The most beautiful things in the world, the most wonderful events in our lives are never really new: we have experienced the happy and contented feelings in very similar ways over and over again.
The most wonderful things we can say, such as "I love you" are a repetition: we use the same words each time to express the same emotions for, in many cases, the same people: spouses, parents, children.
Lazarus' resuscitation was greeted with astonishment by all who witnessed it. As wonderful an event as this surely was, as magnificent a display of divine power, it was a repetition: Lazarus was simply restored to the same earthly life he had been deprived of in death.
All of us know well the cycle of repetition: favorite songs that, no matter how many times we listen, remain exactly the same, the people and roles to which we are committed, the cycle of rising, work and play, meals and rest. There is much repetition in the lives of each one of us.
If this is true, why is repetition so often used as a negative critique of the prayer of holy Mass? It turns out that words in this case, no matter how seemingly repetitive, in fact put us in touch with the only new and un-repeatable reality in the world: Jesus Christ Risen. Jesus Christ's victory over the grave is the only new thing the world has ever seen. The power which restored earthly life to Lazarus is not a repetition of something else you or I have experienced before; it is an entirely new and different reality.
All begins with the birth of the Christ who grew up to become the friend of Lazarus.
"The unique and altogether singular event of the Incarnation of the Son of God does not mean that Jesus Christ is part God and part man, nor does it imply that he is the result of a confused mixture of the divine and the human. He became truly man while remaining truly God. Jesus Christ is true God and true man. During the first centuries, the Church had to defend and clarify this truth of faith against the heresies that falsified it." (CCC 464)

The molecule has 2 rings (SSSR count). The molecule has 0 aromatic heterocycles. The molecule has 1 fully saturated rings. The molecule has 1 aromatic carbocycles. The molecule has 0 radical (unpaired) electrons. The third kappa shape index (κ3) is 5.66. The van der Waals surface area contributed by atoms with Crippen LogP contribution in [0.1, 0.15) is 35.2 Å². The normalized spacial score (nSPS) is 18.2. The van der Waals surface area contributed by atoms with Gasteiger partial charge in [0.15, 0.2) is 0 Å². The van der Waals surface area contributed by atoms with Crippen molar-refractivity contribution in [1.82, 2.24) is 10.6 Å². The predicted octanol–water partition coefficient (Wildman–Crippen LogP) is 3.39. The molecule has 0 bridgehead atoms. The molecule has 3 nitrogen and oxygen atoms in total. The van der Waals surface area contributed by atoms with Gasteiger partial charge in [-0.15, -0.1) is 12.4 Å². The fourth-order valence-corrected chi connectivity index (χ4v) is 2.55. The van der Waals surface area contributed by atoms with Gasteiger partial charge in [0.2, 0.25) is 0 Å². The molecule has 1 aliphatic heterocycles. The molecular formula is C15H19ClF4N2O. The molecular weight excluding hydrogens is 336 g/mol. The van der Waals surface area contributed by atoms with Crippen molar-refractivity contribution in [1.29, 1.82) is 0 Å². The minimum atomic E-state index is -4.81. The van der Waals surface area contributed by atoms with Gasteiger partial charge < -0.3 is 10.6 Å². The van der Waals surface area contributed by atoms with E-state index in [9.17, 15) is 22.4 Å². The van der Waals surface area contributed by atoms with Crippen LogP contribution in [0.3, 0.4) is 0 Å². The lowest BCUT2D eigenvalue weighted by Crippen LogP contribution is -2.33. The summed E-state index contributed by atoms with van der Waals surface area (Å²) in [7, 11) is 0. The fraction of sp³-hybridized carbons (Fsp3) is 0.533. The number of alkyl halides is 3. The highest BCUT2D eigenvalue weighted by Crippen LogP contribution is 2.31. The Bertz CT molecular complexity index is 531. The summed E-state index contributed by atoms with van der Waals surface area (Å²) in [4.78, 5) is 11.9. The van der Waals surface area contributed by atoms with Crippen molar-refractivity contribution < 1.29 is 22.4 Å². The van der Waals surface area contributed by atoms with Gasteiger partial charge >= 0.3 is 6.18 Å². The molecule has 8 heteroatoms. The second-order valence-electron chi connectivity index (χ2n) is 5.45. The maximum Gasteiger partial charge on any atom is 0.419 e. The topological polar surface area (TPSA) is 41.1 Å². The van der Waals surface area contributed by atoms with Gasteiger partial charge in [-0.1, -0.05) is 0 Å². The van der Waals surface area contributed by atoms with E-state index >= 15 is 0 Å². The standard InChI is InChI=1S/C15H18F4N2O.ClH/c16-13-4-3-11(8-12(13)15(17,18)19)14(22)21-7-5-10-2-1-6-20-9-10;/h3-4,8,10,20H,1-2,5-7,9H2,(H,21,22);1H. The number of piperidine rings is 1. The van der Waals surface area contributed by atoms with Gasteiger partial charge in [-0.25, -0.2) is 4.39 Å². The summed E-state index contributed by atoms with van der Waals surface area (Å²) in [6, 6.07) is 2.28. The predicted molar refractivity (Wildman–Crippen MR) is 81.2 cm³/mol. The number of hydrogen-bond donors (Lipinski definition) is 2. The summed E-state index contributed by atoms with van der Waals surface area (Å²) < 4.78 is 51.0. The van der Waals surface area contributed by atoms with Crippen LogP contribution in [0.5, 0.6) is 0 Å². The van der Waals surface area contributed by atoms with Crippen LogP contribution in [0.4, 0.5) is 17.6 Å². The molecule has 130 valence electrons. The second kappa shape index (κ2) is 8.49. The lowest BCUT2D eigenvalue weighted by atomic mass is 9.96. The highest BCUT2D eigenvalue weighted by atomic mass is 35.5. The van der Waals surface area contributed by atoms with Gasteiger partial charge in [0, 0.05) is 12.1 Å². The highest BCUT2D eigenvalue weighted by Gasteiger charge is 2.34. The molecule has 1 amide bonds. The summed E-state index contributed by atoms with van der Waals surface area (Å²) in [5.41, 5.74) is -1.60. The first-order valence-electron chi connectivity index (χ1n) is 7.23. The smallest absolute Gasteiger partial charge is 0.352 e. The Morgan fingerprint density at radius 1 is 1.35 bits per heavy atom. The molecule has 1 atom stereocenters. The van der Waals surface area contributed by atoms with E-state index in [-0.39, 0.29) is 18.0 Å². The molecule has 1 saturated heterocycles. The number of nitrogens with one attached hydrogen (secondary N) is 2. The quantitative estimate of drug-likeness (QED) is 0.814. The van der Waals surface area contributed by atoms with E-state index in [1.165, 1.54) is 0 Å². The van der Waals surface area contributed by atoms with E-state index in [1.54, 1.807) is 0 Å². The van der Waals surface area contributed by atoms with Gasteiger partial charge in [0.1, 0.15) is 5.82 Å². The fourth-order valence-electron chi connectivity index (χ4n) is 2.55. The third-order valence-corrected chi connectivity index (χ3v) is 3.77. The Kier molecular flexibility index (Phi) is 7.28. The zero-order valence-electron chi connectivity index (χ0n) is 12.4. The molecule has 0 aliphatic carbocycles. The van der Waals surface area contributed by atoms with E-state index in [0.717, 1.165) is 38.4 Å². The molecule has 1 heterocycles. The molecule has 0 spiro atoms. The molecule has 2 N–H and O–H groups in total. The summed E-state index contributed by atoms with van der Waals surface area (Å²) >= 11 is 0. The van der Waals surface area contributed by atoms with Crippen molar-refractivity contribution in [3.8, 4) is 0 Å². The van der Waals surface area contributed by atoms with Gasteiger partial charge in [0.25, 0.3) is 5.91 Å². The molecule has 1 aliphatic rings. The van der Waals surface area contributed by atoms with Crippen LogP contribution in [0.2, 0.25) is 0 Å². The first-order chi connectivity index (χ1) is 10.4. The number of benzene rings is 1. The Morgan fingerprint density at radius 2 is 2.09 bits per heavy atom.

Christ Himself prayed to the Father as we do, using the same words as we. He prayed before raising Lazarus.
"The second prayer, before the raising of Lazarus, is recorded by St. John. Thanksgiving precedes the event: "Father, I thank you for having heard me," which implies that the Father always hears his petitions. Jesus immediately adds: "I know that you always hear me," which implies that Jesus, on his part, constantly made such petitions. Jesus' prayer, characterized by thanksgiving, reveals to us how to ask: before the gift is given, Jesus commits himself to the One who in giving gives himself. The Giver is more precious than the gift; he is the "treasure"; in him abides his Son's heart; the gift is given "as well."
The Father always hears the Son. We have received His Spirit which makes us one with Him. The Father always hears us when we pray the perfect prayer of the Lord Jesus in holy Mass.
If we want more than this world offers, as was given to Lazarus a second time when Christ restored him to earthly existence, we must share in the person of the Son who alone grants access to the life of the Father which never ends.
"There is no other way of Christian prayer than Christ. Whether our prayer is communal or personal, vocal or interior, it has access to the Father only if we pray "in the name" of Jesus. The sacred humanity of Jesus is therefore the way by which the Holy Spirit teaches us to pray to God our Father." (CCC 2664)
True access to the Son and His eternal communion with the Father is shared most fully through the prayer of holy Mass.
"The liturgy is also a participation in Christ's own prayer addressed to the Father in the Holy Spirit. In the liturgy, all Christian prayer finds its source and goal. Through the liturgy the inner man is rooted and grounded in "the great love with which [the Father] loved us" in his beloved Son. It is the same "marvelous work of God" that is lived and internalized by all prayer, "at all times in the Spirit." (CCC 1073)
Art: Caravaggio, Raising of Lazarus